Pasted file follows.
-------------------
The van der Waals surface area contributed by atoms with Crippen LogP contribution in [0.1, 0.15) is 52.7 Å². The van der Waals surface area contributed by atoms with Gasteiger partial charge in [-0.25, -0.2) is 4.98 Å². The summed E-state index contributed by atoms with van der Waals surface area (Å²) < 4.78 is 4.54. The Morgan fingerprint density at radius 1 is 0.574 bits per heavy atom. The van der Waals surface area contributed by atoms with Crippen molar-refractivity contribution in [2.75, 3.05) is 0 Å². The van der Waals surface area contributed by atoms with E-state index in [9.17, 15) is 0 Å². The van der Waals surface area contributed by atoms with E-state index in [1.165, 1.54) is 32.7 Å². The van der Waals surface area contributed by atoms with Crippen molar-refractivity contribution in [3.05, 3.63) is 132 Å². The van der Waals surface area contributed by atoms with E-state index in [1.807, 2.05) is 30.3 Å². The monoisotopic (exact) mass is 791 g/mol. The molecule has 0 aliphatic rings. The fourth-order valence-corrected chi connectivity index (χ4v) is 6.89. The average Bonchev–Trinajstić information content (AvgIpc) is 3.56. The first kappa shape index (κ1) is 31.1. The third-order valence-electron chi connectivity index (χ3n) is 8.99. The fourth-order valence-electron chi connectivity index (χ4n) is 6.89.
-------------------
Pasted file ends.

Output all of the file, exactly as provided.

The van der Waals surface area contributed by atoms with Crippen LogP contribution in [0.1, 0.15) is 52.7 Å². The van der Waals surface area contributed by atoms with Gasteiger partial charge in [-0.25, -0.2) is 4.98 Å². The summed E-state index contributed by atoms with van der Waals surface area (Å²) < 4.78 is 4.54. The Morgan fingerprint density at radius 1 is 0.574 bits per heavy atom. The van der Waals surface area contributed by atoms with Crippen molar-refractivity contribution in [2.75, 3.05) is 0 Å². The van der Waals surface area contributed by atoms with E-state index in [9.17, 15) is 0 Å². The van der Waals surface area contributed by atoms with E-state index in [1.165, 1.54) is 32.7 Å². The van der Waals surface area contributed by atoms with Crippen molar-refractivity contribution in [3.05, 3.63) is 132 Å². The van der Waals surface area contributed by atoms with E-state index in [1.807, 2.05) is 30.3 Å². The monoisotopic (exact) mass is 791 g/mol. The molecule has 0 aliphatic rings. The fourth-order valence-corrected chi connectivity index (χ4v) is 6.89. The average Bonchev–Trinajstić information content (AvgIpc) is 3.56. The first kappa shape index (κ1) is 31.1. The third-order valence-electron chi connectivity index (χ3n) is 8.99. The fourth-order valence-electron chi connectivity index (χ4n) is 6.89.